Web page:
11 Facts About Giving That Will Impress Your Friends

In General

As Winston Churchill Said: “We make a living by what we get. We make a life by what we give.” If we subscribe to this proclamation, we might also remember that there are plenty of ways to give too; it doesn’t always have to come down to money – consider time, skills, ideas and recycling, for example. Although giving is an innate human behavioural trait for many, there are still some who don’t appreciate the benefits of the whole idea. So to aid you in the event that you are ever asked why you choose to give, I have compiled a list of interesting giving facts…

1. Giving Might Help Us Live Longer

Most of us wish to live long, happy lives and science is increasingly suggesting that one of the mainstays of achieving this is through the practice of giving. Stephen G. Post is a Professor and Director for the Centre for Medical Humanities, Compassionate Care, and Bioethics at Stony Brook University. Through The Institute for Research on Unlimited Love he has funded over 50 scientific studies and in his book Why Good Things Happen to Good People: How to Live a Longer, Healthier, Happier Life by the Simple Act of Giving he powerfully lays down the case for increased health benefits through simple acts of benevolence.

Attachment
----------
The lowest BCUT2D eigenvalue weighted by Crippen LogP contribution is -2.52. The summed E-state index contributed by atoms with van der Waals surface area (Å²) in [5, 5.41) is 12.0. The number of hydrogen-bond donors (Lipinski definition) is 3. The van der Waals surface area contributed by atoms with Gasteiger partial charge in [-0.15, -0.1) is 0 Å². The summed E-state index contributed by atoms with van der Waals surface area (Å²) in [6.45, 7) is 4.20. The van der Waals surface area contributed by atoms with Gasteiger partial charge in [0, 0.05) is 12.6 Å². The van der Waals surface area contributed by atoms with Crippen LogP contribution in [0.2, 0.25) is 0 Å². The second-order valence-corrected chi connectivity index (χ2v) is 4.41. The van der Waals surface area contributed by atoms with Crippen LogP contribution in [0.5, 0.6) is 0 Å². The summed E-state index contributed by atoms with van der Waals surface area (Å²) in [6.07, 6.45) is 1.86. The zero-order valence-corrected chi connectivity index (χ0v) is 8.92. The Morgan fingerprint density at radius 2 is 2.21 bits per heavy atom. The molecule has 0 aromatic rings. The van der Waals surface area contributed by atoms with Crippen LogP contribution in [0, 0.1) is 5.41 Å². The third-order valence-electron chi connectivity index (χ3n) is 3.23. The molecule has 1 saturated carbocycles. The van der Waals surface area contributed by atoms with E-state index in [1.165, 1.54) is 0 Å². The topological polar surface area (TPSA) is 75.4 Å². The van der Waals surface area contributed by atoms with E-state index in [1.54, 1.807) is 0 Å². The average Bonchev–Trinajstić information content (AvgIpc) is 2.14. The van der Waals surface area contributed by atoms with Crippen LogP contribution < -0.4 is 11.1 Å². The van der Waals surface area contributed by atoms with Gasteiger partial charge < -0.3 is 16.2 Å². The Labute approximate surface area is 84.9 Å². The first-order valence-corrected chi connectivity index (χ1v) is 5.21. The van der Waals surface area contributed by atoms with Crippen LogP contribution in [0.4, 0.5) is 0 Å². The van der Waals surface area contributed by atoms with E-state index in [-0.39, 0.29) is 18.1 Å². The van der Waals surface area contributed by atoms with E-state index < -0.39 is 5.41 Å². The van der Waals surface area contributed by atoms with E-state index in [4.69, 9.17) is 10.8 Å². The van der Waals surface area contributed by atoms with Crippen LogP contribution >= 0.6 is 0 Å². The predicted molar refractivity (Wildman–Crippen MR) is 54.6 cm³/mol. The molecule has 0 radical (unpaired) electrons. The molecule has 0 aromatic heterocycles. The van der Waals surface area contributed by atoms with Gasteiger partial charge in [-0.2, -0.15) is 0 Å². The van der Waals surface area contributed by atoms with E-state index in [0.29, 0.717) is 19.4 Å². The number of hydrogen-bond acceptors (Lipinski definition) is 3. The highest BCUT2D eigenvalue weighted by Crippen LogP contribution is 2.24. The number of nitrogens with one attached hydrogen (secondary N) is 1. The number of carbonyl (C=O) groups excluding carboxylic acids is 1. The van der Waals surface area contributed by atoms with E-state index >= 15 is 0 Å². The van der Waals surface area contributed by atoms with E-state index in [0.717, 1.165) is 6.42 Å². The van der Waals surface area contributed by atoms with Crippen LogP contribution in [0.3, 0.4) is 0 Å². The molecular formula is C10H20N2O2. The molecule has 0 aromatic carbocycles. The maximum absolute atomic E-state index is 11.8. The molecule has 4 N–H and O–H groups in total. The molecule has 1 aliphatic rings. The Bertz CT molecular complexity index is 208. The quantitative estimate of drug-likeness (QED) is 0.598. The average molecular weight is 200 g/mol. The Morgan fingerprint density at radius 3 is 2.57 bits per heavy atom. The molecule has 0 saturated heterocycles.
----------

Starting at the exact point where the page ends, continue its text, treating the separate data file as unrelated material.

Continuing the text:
2. Giving Will Make You Beautiful

When you give, you can’t help but smile on the inside and out. Smiles are beautiful so keep giving, beam away and be beautiful!

 

3. Giving Occurs In Outer Space

In April 2016 British Astronaut Tim Peake did some significant giving for The Princes Trust when he participated in the London Marathon from the International Space Station. He completed the 26.2 miles (42.2km) on a specially adapted treadmill and his efforts were adjudicated by an official Guinness World Records arbitrator watching live video. Although he could not observe the sights and sounds of old London Town from street level, Tim did circle the earth about two and half times at an altitude of 250 miles (400km) high. He surpassed the previous such space-marathon by 49 minutes, completing the challenge and crossing the finish line after three hours, 35 minutes and 21 seconds. An out of world record and a very special way to give.